It’s a fine summer day on the banks of the Rogue River. You’re getting ready for a morning of fly-fishing when a shadow passes across the water, and you look up to see a great broad-winged bird circling against the sun. Its grace and majesty, its ease in the air, takes your breath away.
And then, if you’re like me, you wonder: what is it? A Bald Eagle!… or an Osprey? A Red-tailed Hawk? Maybe it’s a Golden Eagle! Wait – a Turkey Vulture? There are plenty of possibilities, because we’re lucky enough to live in one of the hotspots for birds of prey in North America. The Klamath-Siskiyou region is home to no less than 15 different species of nesting birds of prey, with three more species that visit regularly in the winter. These range in size from the delicate American Kestrel, a robin-sized falcon that feeds largely on insects, to the massive Bald Eagle, fully capable of pulling a salmon out of the river and flying away with it.
Sandhill Cranes (Antigone canadensis) travel in large, noisy migratory flocks this time of year. Often their loud, gravelly, honking voices are our first clues that they are high overhead on their long migratory journey, looking to settle or rest on the way, or have returned to the breeding grounds. Large flocks of Lesser Sandhill Cranes (A. c. canadensis) stop in eastern Washington during migration and a few thousand Canadian Sandhills (A. c. rowani) stop on lower Columbia bottomlands, but only a small number of cranes stop and nest in Washington. The cranes that nest here are Greater Sandhill Cranes (A. c. tabida) that belong to the Central Valley Population, so-called because the entire population winters in California’s Central Valley. Members of this population also nest in Oregon, northeastern California, Nevada, and the southern interior of British Columbia.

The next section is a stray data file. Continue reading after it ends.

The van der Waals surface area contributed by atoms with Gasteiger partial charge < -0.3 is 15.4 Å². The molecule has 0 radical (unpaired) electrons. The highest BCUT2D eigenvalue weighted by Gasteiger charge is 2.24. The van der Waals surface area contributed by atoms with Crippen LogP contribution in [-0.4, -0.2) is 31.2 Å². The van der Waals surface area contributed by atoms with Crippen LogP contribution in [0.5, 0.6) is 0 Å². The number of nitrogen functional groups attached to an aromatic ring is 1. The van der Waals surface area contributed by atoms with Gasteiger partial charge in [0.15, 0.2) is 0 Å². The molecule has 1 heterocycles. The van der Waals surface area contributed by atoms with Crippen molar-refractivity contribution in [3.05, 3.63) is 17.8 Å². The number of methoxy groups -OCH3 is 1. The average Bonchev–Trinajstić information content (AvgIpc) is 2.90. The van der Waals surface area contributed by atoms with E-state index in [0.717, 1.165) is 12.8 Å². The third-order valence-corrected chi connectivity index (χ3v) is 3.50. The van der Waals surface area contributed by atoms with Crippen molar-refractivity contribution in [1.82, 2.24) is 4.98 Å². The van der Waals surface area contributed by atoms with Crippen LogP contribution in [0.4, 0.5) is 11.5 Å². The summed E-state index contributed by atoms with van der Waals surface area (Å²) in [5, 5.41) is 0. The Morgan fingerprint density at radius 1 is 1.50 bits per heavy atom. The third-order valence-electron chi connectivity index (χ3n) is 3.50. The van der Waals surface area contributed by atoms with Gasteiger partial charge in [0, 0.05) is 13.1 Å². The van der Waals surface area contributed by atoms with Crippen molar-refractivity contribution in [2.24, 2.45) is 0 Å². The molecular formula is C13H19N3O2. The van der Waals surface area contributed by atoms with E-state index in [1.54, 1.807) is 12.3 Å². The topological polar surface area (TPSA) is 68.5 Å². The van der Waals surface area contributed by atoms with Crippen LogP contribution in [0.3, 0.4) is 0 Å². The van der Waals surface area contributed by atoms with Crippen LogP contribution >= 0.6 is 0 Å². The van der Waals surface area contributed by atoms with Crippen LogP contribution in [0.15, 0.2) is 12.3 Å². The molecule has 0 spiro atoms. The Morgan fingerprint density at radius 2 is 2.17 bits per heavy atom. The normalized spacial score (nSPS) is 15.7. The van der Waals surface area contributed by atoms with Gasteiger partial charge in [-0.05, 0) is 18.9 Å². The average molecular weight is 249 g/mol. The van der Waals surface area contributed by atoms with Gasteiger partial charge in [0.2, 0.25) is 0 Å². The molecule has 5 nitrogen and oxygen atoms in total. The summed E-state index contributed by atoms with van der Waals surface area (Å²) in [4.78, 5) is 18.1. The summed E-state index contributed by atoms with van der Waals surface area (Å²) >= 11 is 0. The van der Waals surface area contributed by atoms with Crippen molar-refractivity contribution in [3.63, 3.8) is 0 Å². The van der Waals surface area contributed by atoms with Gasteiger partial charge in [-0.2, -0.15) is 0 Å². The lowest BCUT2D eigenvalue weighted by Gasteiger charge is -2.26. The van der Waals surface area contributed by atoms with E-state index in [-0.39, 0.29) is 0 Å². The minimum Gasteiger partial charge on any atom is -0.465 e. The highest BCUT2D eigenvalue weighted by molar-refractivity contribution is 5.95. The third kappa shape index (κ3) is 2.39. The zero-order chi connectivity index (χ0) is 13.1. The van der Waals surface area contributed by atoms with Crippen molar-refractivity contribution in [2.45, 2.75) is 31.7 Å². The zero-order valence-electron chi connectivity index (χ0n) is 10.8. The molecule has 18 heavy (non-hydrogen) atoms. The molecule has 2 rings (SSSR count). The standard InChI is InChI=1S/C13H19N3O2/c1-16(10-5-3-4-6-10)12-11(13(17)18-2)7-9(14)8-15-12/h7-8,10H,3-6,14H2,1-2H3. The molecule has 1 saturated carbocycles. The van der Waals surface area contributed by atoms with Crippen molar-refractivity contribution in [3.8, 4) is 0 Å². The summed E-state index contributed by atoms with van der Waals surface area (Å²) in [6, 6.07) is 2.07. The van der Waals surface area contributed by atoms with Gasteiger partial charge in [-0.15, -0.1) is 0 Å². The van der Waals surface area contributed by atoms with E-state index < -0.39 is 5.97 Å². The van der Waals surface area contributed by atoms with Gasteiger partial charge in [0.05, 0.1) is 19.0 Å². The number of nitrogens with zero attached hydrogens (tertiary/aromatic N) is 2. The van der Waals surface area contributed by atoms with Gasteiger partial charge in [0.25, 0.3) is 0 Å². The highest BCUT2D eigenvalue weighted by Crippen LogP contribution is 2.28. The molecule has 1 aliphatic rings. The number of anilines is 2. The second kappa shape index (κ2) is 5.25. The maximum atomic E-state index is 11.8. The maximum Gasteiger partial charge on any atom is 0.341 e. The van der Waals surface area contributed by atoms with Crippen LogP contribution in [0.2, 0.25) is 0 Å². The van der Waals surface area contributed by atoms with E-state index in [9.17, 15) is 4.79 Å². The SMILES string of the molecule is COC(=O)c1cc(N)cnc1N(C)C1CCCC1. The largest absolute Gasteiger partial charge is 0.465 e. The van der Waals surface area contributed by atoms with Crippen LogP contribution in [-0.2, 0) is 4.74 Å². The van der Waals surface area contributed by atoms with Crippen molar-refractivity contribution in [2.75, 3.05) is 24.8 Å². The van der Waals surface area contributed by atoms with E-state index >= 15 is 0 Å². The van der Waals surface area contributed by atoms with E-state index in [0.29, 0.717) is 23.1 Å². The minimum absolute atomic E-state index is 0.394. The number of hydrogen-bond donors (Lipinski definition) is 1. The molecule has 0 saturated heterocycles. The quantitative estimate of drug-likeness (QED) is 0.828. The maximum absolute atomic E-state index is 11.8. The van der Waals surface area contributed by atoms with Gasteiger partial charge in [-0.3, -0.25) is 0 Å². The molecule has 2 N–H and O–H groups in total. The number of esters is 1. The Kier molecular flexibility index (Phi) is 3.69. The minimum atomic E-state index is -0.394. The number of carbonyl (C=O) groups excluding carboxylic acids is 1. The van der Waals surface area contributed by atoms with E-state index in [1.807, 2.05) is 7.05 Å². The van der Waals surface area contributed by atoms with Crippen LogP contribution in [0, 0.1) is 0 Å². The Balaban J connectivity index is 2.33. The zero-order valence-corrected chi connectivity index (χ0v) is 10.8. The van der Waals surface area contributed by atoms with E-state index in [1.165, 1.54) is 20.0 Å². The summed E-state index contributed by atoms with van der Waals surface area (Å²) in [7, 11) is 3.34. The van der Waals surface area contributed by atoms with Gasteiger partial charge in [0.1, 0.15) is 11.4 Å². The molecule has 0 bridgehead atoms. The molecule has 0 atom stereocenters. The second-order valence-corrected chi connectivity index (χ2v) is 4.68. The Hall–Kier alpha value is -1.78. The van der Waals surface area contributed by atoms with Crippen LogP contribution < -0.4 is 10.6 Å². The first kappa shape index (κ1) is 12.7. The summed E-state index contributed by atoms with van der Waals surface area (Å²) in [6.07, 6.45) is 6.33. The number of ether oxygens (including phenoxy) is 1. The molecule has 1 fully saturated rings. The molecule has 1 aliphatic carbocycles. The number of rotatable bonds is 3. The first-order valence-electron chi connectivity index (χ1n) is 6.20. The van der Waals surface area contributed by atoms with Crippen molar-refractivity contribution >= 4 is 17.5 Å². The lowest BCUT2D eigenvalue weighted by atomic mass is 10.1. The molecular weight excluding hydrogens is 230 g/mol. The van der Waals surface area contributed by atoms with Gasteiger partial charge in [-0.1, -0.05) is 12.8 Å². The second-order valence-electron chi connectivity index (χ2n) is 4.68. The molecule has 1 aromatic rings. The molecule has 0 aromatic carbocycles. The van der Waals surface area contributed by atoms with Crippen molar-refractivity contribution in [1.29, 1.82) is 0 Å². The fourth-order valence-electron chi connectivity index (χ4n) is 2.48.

At eBird, our goal is connect valuable birdwatcher sightings with research and conservation. The eBird checklists that you’ve entered have been used in over 100 peer-reviewed papers, and hundreds of local, regional, and national conservation decisions. We’re excited to feature one of the most recent papers published on eBird, “Increasing phenological asynchrony between spring green-up and arrival of migratory birds”, thanks to lead author Stephen Mayor. Read on to see how eBird data helped illuminate an increasing mismatch between when plants green up and when migrant birds return in spring.